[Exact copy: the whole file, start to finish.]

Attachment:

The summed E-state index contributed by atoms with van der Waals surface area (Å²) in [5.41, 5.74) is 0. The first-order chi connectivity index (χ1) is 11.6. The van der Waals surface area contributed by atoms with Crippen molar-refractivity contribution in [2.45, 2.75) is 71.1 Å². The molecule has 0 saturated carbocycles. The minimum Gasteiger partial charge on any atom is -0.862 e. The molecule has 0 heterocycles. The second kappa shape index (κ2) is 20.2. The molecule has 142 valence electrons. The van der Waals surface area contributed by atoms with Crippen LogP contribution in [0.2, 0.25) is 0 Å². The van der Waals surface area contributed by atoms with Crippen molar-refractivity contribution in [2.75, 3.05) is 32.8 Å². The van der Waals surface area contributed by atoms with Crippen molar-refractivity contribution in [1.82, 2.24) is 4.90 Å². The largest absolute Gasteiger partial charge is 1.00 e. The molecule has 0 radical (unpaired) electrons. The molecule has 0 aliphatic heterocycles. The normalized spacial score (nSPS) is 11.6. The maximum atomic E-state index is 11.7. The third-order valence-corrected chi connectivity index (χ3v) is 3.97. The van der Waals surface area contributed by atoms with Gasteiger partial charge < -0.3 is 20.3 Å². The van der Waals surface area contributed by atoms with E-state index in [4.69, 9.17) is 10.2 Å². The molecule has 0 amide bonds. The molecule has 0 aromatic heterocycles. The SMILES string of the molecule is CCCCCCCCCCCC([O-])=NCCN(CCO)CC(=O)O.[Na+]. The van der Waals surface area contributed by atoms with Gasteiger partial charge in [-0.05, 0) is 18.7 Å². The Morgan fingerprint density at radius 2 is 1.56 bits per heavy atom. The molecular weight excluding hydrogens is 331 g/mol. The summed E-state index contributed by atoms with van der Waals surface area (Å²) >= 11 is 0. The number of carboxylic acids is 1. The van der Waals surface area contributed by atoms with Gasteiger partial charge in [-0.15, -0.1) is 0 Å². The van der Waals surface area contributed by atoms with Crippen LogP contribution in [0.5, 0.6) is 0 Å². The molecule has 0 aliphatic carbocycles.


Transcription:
The summed E-state index contributed by atoms with van der Waals surface area (Å²) in [5.41, 5.74) is 0. The first-order chi connectivity index (χ1) is 11.6. The van der Waals surface area contributed by atoms with Crippen molar-refractivity contribution in [2.45, 2.75) is 71.1 Å². The molecule has 0 saturated carbocycles. The minimum Gasteiger partial charge on any atom is -0.862 e. The molecule has 0 heterocycles. The second kappa shape index (κ2) is 20.2. The molecule has 142 valence electrons. The van der Waals surface area contributed by atoms with Crippen LogP contribution in [0.2, 0.25) is 0 Å². The van der Waals surface area contributed by atoms with Crippen molar-refractivity contribution in [2.75, 3.05) is 32.8 Å². The van der Waals surface area contributed by atoms with Crippen molar-refractivity contribution in [1.82, 2.24) is 4.90 Å². The largest absolute Gasteiger partial charge is 1.00 e. The molecule has 0 radical (unpaired) electrons. The molecule has 0 aliphatic heterocycles. The normalized spacial score (nSPS) is 11.6. The maximum atomic E-state index is 11.7. The third-order valence-corrected chi connectivity index (χ3v) is 3.97. The van der Waals surface area contributed by atoms with Gasteiger partial charge < -0.3 is 20.3 Å². The van der Waals surface area contributed by atoms with E-state index in [4.69, 9.17) is 10.2 Å². The molecule has 0 amide bonds. The molecule has 0 aromatic heterocycles. The SMILES string of the molecule is CCCCCCCCCCCC([O-])=NCCN(CCO)CC(=O)O.[Na+]. The van der Waals surface area contributed by atoms with Gasteiger partial charge in [-0.05, 0) is 18.7 Å². The Morgan fingerprint density at radius 2 is 1.56 bits per heavy atom. The molecular weight excluding hydrogens is 331 g/mol. The summed E-state index contributed by atoms with van der Waals surface area (Å²) >= 11 is 0. The number of carboxylic acids is 1. The van der Waals surface area contributed by atoms with Gasteiger partial charge in [-0.15, -0.1) is 0 Å². The van der Waals surface area contributed by atoms with Crippen LogP contribution in [0.5, 0.6) is 0 Å². The molecule has 0 aliphatic carbocycles.